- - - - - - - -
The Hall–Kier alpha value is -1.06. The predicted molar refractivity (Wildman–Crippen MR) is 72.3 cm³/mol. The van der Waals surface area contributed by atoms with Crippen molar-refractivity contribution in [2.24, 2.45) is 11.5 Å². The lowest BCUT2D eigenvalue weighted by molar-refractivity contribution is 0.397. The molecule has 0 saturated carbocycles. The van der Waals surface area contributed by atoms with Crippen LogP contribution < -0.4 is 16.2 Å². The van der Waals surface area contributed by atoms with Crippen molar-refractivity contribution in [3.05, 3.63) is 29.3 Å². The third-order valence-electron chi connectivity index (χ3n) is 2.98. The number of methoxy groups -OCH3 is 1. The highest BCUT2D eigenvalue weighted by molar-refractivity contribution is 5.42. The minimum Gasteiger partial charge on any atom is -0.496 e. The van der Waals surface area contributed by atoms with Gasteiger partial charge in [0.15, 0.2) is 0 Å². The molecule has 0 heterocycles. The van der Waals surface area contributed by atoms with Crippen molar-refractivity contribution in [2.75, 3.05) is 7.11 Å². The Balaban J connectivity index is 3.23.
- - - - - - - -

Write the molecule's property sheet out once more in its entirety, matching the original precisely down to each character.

The Hall–Kier alpha value is -1.06. The predicted molar refractivity (Wildman–Crippen MR) is 72.3 cm³/mol. The van der Waals surface area contributed by atoms with Crippen molar-refractivity contribution in [2.24, 2.45) is 11.5 Å². The lowest BCUT2D eigenvalue weighted by molar-refractivity contribution is 0.397. The molecule has 0 saturated carbocycles. The van der Waals surface area contributed by atoms with Crippen LogP contribution < -0.4 is 16.2 Å². The van der Waals surface area contributed by atoms with Crippen molar-refractivity contribution in [3.05, 3.63) is 29.3 Å². The third-order valence-electron chi connectivity index (χ3n) is 2.98. The number of methoxy groups -OCH3 is 1. The highest BCUT2D eigenvalue weighted by molar-refractivity contribution is 5.42. The minimum Gasteiger partial charge on any atom is -0.496 e. The van der Waals surface area contributed by atoms with Gasteiger partial charge in [0.15, 0.2) is 0 Å². The molecule has 0 heterocycles. The van der Waals surface area contributed by atoms with Crippen molar-refractivity contribution in [2.75, 3.05) is 7.11 Å². The Balaban J connectivity index is 3.23.